— The Seat That’s Flipping: MN-01 (Tim Walz). I originally grew up in Mankato, which is right in the center of this district, and I have cousins who had Tim Walz as a teacher at Mankato West High School. He seems to be a decent fellow by all accounts. But as a representative of this R+1 district, he’s pretty much the exact opposite of Collin Peterson — a Pelosi lapdog. As fellow southern Minnesotan eburke has pointed out here, Walz is one of those guys who talks a good conservative game at home before doing the opposite in Washington. He takes his veteran status and NRA endorsement and tries to fool people into thinking he’s a conservative. He was able to get by with it in 2006, when incumbent Gil Gutknecht got caught up in the Abramoff scandal, as well as in 2008, when he had no serious challenger in a Democrat wave year. But now that he has the dual millstones of Obamacare and cap-and-trade around his neck, he’s ripe for the picking, and Randy Demmer is just the man to do it. When the upcoming Crimson Tide became apparent, Demmer finally started getting some well-deserved attention, and his fundraising has been very good going against Walz’s big union war chest. The only poll I’ve seen on this race had Walz up 46-41, but the poll used a 2006 turnout model. Not likely this time around. Demmer will restore this seat where it belongs.
— Oh Yeah, Don’t Want To Forget This Race: Governor (open, current Governor is Tim Pawlenty). This is a three-way race between Democrat and former U.S. Senator Mark Dayton, Republican Tom Emmer, and Independence Party candidate Tom Horner, a former RINO. Horner is obviously not going to win, and any dropoff in his numbers will likely benefit both Emmer and Dayton equally, so we’ll ignore him. As much as I like what I’ve seen from Emmer, this race is ultimately about Mark Dayton, heir to the Dayton-Hudson fortune. Aside from the money, Dayton’s biggest advantage is his name recognition, and his biggest disadvantage is, well, name recognition. He was a Senator from 2001-2006, and was about as useless as my nipples. (Still a slight improvement over “Acting Senator” Al Fraudken in that at least he wasn’t a complete embarrassment to the state.) He even gave himself an ‘F’ for his time there, not running for re-election. But now we’re supposed to believe that he would somehow be more competent as a Governor? We’ll just have to wait and see what the voters say. Oddly enough, even though Minnesota hasn’t voted Republican in a Presidential election since 1972, we also haven’t had a Democrat in the Governor’s mansion since 1990. Will Minnesota continue to be contrarian, or will the Crimson Tide be enough to carry Emmer to victory? I’m predicting the latter, and by just enough to avoid getting Frankened.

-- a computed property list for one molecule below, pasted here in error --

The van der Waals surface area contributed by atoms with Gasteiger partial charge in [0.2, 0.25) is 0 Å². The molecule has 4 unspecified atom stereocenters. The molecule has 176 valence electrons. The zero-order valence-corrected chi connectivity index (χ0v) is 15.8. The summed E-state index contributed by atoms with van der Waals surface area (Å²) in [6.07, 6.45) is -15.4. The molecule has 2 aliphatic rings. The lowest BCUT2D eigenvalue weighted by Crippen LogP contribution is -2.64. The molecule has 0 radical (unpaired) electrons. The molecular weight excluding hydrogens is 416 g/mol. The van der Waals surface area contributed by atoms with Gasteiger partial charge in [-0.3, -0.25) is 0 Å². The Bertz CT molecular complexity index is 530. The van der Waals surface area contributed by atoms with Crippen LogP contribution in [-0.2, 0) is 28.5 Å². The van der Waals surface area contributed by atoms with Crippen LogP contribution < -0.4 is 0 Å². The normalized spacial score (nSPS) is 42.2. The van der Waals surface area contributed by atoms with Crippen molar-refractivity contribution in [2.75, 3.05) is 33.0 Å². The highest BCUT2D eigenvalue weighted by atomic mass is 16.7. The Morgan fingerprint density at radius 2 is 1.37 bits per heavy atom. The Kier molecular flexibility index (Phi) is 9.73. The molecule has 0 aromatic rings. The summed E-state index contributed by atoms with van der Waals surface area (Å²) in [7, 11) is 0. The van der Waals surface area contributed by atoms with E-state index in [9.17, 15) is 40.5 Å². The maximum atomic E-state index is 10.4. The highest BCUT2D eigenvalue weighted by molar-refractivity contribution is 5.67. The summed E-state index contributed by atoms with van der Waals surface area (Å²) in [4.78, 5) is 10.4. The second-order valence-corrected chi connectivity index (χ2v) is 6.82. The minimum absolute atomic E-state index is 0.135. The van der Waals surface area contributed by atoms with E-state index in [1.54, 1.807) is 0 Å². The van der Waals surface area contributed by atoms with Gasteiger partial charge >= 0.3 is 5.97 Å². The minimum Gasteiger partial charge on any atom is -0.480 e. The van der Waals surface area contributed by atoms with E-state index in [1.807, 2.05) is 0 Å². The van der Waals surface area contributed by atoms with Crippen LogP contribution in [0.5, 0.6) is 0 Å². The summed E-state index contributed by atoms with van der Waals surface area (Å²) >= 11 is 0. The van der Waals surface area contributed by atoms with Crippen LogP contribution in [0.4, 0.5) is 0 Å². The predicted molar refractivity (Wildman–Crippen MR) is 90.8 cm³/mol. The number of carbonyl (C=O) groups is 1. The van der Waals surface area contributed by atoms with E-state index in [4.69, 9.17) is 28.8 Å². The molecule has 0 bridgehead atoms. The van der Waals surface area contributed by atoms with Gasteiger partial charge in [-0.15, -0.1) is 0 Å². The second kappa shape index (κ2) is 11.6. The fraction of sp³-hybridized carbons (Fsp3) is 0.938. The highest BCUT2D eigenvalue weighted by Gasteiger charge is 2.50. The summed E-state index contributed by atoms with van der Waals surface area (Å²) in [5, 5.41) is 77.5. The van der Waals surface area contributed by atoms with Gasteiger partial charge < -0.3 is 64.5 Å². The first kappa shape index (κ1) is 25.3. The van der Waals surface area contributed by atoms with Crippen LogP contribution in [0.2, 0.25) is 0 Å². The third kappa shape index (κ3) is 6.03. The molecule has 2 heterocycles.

See you at the polls!